In traditional training programs for weight gain, the idea of maximum load dominates. That is, when performing an exercise, you determine the maximum allowable weight that you can lift, and then work with 80-90% of this value until your muscles come to a state of absolute fatigue.
Practice on theory
Professor of Kinesiology (the science of muscle movement) Stuart Phillips devoted a huge part of his life to studying the effect of various exercises on muscles. At the same time, the scientist noticed that the generally accepted “need” to lift a lot of weight in training makes them tedious and discourages some people from practicing fitness. Either of altruistic motives, or because Phillips himself was too lazy to lift large weights, but the professor decided to tackle this issue and, together with his colleagues, began to study the effects of another type of training, which uses lighter weights for the main work, but with more repetitions.
Phillips gathered several volunteers, some of whom had to follow the traditional regime of heavy weights, while others used lighter weights in their workouts. The results, published by scientists since 2010, revealed that the indicators for the two groups of subjects were comparable.
Subsequently, Phillips recognized the probable error of this experiment, since all the volunteers were newcomers and had not been engaged in fitness before. Therefore, any physical activity should have led to an increase in muscle volume, and it was impossible to determine the greater efficiency of a particular method to the exact extent.
Therefore, it was decided to conduct a new study, but this time to attract 49 young people who had at least one year’s experience in fitness. The Canadian Scientific Council on Natural Sciences and Engineering Research joined the experiment, and was the main sponsor of the study.
One group, as before, was ordered to follow the standard program, in which the volume of loads was set at 75-90% of the maximum available weight. The average number of repetitions when performing exercises was 10. The second group worked on a lightweight (in the literal sense of the word) system. Their weight was 30-50% of the maximum, and the average number of repetitions increased to 25.
All volunteers performed three types of exercises four times a week for 12 weeks. Then, in the laboratories, subjects were subjected to a thorough physiological examination, during which their muscle strength, volume, hormone levels, and general health were measured.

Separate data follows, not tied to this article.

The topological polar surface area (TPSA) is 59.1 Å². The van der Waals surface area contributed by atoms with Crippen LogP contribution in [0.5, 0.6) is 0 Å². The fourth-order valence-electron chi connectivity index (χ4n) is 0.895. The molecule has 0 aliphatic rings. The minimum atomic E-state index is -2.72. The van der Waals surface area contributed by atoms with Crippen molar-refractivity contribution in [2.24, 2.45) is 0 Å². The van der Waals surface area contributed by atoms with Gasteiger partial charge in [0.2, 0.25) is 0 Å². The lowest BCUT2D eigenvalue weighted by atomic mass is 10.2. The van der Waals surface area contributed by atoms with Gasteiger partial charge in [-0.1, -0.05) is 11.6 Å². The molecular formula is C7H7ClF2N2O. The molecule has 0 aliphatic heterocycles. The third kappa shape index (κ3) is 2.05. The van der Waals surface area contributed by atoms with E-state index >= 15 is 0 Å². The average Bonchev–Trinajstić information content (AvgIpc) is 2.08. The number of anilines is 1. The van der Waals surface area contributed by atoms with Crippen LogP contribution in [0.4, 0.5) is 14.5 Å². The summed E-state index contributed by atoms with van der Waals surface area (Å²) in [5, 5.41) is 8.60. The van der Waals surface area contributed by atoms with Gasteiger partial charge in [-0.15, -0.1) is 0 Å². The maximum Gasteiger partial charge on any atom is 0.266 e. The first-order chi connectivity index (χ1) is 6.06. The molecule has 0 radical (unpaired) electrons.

The result was unequivocal: there were no significant differences between the two groups. All participants, regardless of the severity of the loads, acquired the same size of muscles. Another interesting fact is that scientists have not found any connection between changes in testosterone levels and muscle gains. All men involved in the experiment showed an increase in sex hormones after performing physical exertion, but this growth did not proportionally correlate with an increase in strength indicators.
At the same time, Phillips and his colleagues noted the importance of loads for the growth of muscle volume. Volunteers of both groups had to reach maximum fatigue so that the muscle mass increased in size.
This experiment confirms the fact that the growth of connective tissue in the muscles occurs under the influence of large loads. However, these data do not prove that one approach, with the lifting of large weights, is necessarily better than the other, where the weight of the shells may be less. As Phillips says: “Some people are much easier and less intimidating to work with light weights.” Even for the sake of this, you will have to do more repetitions and spend more time on training. According to the scientist, this approach is less conducive to injuries, although this argument has not yet been scientifically confirmed.
According to this study, scientists did not set out to question the effectiveness of one of the methods of working with heavy weights. The task of Phillips rather was to dispel the myth of the senselessness of work with small weights and show the wide possibilities of strength exercises for people of any experience and any anthropometric base. In the end, the degree of load is in the zeal, and the magnitude of the weight affects only the duration of the training. And the choice here can not be wrong.